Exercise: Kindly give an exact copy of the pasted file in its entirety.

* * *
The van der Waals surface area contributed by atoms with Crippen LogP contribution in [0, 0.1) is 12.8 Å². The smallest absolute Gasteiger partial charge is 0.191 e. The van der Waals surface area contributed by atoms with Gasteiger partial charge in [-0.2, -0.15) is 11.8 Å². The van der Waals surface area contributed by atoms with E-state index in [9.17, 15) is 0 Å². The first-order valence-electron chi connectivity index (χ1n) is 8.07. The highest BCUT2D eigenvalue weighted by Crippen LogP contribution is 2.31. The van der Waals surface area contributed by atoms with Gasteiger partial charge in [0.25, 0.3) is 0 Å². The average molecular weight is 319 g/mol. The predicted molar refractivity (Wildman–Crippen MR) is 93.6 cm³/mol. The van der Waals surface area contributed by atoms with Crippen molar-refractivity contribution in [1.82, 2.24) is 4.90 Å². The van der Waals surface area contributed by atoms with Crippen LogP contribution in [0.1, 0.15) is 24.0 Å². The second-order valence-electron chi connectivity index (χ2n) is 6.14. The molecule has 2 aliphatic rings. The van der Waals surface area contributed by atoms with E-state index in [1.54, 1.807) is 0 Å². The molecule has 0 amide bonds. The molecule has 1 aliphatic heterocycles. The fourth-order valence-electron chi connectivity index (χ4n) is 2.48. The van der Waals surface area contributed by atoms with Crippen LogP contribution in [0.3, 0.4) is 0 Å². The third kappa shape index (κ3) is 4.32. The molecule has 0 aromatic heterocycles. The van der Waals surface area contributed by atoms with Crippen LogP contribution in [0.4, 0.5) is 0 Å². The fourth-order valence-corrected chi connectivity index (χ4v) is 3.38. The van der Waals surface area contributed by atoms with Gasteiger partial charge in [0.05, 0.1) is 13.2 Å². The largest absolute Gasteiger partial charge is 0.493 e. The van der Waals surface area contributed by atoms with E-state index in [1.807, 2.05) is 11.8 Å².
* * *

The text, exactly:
The van der Waals surface area contributed by atoms with Crippen LogP contribution in [0, 0.1) is 12.8 Å². The smallest absolute Gasteiger partial charge is 0.191 e. The van der Waals surface area contributed by atoms with Gasteiger partial charge in [-0.2, -0.15) is 11.8 Å². The van der Waals surface area contributed by atoms with E-state index in [9.17, 15) is 0 Å². The first-order valence-electron chi connectivity index (χ1n) is 8.07. The highest BCUT2D eigenvalue weighted by Crippen LogP contribution is 2.31. The van der Waals surface area contributed by atoms with Gasteiger partial charge in [0.25, 0.3) is 0 Å². The average molecular weight is 319 g/mol. The predicted molar refractivity (Wildman–Crippen MR) is 93.6 cm³/mol. The van der Waals surface area contributed by atoms with Crippen molar-refractivity contribution in [1.82, 2.24) is 4.90 Å². The van der Waals surface area contributed by atoms with Crippen LogP contribution in [0.1, 0.15) is 24.0 Å². The second-order valence-electron chi connectivity index (χ2n) is 6.14. The molecule has 2 aliphatic rings. The van der Waals surface area contributed by atoms with E-state index in [1.54, 1.807) is 0 Å². The molecule has 0 amide bonds. The molecule has 1 aliphatic heterocycles. The fourth-order valence-electron chi connectivity index (χ4n) is 2.48. The van der Waals surface area contributed by atoms with Crippen LogP contribution in [0.3, 0.4) is 0 Å². The third kappa shape index (κ3) is 4.32. The molecule has 0 aromatic heterocycles. The van der Waals surface area contributed by atoms with Crippen LogP contribution in [0.4, 0.5) is 0 Å². The fourth-order valence-corrected chi connectivity index (χ4v) is 3.38. The van der Waals surface area contributed by atoms with Gasteiger partial charge in [0.05, 0.1) is 13.2 Å². The largest absolute Gasteiger partial charge is 0.493 e. The van der Waals surface area contributed by atoms with E-state index in [1.807, 2.05) is 11.8 Å².